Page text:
The board locks 50, 150 and 250 of the present invention overcome the problems associated with flexing of the circuit board as well as the problems of accurately holding the connector in position of the board during the soldering process. The design of the elongated beams allows the connector to be inserted with less force than the prior art board locks.
It is thought that the board lock of the present invention and many of its attendant advantages will be understood from the foregoing description. It is apparent that various changes may be made in the form, construction, and arrangement of parts thereof without departing from the spirit or scope of the invention, or sacrificing all of its material advantages.
|Cited Patent||Filing date||Publication date||Applicant||Title|
|US5115375 *||Apr 30, 1990||May 19, 1992||Switchcraft Inc.||Snap-in retainer sleeve|
|US5419713 *||Dec 6, 1993||May 30, 1995||Berg Electronics||Electrical connector with self-retained boardlock|
|US5478257 *||Apr 7, 1994||Dec 26, 1995||Burndy Corporation||Retention device|
|US5489219 *||May 24, 1994||Feb 6, 1996||The Whitaker Corporation||Self-retaining board lock|
|US5520551 *||Dec 1, 1994||May 28, 1996||The Whitaker Corporation||Molded latching apparatus for printed circuit mounted components|
|US5613877 *||Nov 2, 1995||Mar 25, 1997||Molex Incorporated||Electric connector boardlock|
|1||*||AMP Drawing No. 145283 (Dimensions redacted) Aug. 19, 1997.|
|2||*||AMP Drawing No. 145337 (Dimensions redacted) No date.|
|3||*||AMP Drawing No. 145401 (Dimensions redacted) Aug. 4, 1998.|
|Citing Patent||Filing date||Publication date||Applicant||Title|
|US6295701 *||Aug 23, 1999||Oct 2, 2001||Pioneer Corporation||Securing hook|
|US6565383||Sep 11, 2002||May 20, 2003||Hon Hai Precision Ind. Co., Ltd.||Electrical connector with locking member|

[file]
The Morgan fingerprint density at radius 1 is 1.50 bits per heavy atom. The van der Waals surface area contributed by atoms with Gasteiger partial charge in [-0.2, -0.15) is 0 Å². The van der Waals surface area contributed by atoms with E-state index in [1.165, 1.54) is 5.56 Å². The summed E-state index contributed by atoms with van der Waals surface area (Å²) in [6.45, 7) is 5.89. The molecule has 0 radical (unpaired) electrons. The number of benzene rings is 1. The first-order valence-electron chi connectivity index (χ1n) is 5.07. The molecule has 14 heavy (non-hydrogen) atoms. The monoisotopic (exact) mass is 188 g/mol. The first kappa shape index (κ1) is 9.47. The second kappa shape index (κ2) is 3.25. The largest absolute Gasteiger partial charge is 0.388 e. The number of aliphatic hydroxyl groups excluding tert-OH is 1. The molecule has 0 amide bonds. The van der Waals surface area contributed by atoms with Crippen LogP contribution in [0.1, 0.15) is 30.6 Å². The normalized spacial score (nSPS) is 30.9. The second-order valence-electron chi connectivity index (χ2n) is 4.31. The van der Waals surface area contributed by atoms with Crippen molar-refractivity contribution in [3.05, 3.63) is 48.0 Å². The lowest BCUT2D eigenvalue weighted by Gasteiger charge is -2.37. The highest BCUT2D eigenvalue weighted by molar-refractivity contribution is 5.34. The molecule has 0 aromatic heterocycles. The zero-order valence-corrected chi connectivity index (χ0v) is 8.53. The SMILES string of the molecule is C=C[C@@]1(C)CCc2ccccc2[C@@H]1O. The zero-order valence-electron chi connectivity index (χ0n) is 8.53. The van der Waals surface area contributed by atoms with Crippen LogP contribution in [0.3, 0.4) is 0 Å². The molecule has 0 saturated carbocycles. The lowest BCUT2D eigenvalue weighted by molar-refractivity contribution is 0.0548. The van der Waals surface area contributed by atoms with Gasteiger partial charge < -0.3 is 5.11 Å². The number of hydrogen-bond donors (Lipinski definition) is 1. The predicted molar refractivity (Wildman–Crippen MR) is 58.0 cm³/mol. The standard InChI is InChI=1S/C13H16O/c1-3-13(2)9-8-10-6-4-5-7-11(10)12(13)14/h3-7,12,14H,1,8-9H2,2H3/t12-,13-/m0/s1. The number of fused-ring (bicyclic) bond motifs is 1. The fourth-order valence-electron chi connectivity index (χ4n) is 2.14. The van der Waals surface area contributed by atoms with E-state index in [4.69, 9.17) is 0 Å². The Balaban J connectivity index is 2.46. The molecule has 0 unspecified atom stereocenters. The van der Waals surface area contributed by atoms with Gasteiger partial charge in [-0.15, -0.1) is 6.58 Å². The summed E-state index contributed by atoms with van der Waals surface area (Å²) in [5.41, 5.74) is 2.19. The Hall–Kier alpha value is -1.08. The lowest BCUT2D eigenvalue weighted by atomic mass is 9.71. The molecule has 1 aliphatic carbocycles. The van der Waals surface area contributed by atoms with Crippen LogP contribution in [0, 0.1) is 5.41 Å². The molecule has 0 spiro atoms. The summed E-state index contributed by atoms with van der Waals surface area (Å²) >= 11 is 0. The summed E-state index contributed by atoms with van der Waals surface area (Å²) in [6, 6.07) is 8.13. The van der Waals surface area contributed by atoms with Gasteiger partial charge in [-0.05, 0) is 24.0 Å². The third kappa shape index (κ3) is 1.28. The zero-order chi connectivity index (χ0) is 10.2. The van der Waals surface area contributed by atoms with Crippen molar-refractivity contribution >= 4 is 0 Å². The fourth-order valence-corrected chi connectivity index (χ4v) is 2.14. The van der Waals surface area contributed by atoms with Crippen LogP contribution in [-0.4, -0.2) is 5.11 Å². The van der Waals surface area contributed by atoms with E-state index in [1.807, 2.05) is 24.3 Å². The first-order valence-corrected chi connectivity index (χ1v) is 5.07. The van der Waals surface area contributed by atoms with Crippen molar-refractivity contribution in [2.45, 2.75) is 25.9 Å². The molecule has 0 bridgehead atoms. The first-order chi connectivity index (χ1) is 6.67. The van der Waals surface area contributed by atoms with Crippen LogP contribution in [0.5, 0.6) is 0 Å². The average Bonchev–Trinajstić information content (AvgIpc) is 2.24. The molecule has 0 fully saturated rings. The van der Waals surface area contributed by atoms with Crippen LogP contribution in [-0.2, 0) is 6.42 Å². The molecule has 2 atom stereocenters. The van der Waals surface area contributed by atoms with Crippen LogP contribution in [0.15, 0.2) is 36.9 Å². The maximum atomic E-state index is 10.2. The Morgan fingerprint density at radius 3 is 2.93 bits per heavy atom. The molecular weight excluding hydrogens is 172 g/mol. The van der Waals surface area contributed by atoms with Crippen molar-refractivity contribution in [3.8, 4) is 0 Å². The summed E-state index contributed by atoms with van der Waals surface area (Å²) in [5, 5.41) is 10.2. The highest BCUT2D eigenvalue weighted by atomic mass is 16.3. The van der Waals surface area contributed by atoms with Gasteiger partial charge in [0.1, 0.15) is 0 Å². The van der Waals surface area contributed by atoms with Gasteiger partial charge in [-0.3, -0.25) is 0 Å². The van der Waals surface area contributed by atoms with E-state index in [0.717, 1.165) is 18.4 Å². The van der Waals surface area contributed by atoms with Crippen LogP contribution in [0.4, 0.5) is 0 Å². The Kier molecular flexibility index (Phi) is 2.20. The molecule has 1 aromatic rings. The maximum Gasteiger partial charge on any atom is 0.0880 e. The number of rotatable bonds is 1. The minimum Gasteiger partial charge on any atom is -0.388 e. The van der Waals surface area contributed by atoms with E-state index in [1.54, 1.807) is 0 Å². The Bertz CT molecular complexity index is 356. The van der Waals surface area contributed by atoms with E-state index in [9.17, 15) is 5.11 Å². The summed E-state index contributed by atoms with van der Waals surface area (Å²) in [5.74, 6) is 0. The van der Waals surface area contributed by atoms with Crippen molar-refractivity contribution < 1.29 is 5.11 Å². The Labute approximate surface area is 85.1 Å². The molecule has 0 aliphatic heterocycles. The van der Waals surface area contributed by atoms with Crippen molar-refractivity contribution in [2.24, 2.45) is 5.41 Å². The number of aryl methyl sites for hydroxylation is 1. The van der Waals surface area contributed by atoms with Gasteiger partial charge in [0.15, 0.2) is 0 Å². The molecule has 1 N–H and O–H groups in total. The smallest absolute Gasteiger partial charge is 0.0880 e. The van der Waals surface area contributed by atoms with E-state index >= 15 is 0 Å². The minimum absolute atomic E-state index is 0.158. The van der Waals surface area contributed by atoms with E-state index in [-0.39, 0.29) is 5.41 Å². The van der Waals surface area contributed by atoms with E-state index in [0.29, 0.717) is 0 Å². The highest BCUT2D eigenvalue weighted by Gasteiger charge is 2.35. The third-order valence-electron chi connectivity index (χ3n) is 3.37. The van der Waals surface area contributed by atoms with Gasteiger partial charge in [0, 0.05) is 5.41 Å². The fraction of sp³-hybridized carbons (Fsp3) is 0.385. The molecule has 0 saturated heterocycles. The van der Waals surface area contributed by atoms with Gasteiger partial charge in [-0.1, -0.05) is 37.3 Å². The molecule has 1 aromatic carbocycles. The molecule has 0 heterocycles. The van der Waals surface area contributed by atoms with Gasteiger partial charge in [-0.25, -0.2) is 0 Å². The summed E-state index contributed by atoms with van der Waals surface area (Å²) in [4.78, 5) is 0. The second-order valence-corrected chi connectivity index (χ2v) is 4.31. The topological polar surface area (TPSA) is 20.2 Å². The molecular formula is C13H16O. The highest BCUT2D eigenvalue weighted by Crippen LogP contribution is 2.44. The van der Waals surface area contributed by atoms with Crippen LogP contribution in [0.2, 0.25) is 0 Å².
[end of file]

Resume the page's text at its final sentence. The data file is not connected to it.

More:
|US6733334||May 19, 2003||May 11, 2004||Delta Electronics||Connector structure of circuit board for power supply apparatus|
|US6824424 *||Mar 5, 2003||Nov 30, 2004||Kabushiki Kaisha Tokai Rika Denki Seisakusho||Connector and fixing structure of connector and board|
|US6935598 *||Nov 12, 2003||Aug 30, 2005||Orion Electric Co., Ltd.||Wire retainer|
|US7661996 *||May 9, 2008||Feb 16, 2010||Kabushiki Kaisha Tokai Rika Denki Seisakusho||Electrical connection terminal for connection hole and engagement structure of electronic component including the same|
|US8123572||Apr 2, 2010||Feb 28, 2012||Tyco Electronics Corporation||Electrical components having a contact configured to engage a via of a circuit board|
|US8939791||Jan 27, 2013||Jan 27, 2015||International Business Machines Corporation||Primary circuit board non-conductive void having different planar dimensions through board thickness to secure non-conducting locking member of holder|
|US20030181097 *||Mar 5, 2003||Sep 25, 2003||Tetsuya Hattori||Connector and fixing structure of connector and board|
|US20040099773 *||Nov 12, 2003||May 27, 2004||Yoshiyuki Sono||Wire retainer|
|US20080280504 *||May 9, 2008||Nov 13, 2008||Kabushiki Kaisha Tokai Rika Denki Seisakusho||Electrical connection terminal for connection hole and engagement structure of electronic component including the same|
|CN101304128B||May 8, 2008||Dec 8, 2010||株式会社东海理化电机制作所||Electric connection terminal for connecting hole and electronic component fastener structure equipped therewith|
|CN102110922A *||Sep 28, 2010||Jun 29, 2011||美国莫列斯股份有限公司||Clutch connector|
|CN102110922B||Sep 28, 2010||Jul 30, 2014||美国莫列斯股份有限公司||Clutch connector|
|U.S. Classification||439/567, 439/571, 439/329|
|International Classification||H01R12/55, H01R13/60, H01R13/62|
|Cooperative Classification||H01R12/7029, H01R12/7064|
|European Classification||H01R23/70A2A4, H01R23/70A2P|
|Feb 12, 1999||AS||Assignment|
Owner name: WHITAKER CORPORATION, THE, DELAWARE
Free format text: ASSIGNMENT OF ASSIGNORS INTEREST;ASSIGNORS:BENDORF, ROBERT LYNN;DIXON, DIRK RONALD;HIRSBRUNNER, ROBERT THOMAS;REEL/FRAME:009774/0456;SIGNING DATES FROM 19990209 TO 19990210
|Feb 26, 2004||FPAY||Fee payment|
Year of fee payment: 4
|Mar 26, 2008||FPAY||Fee payment|
Year of fee payment: 8
|Apr 7, 2008||REMI||Maintenance fee reminder mailed|
|Mar 26, 2012||FPAY||Fee payment|
Year of fee payment: 12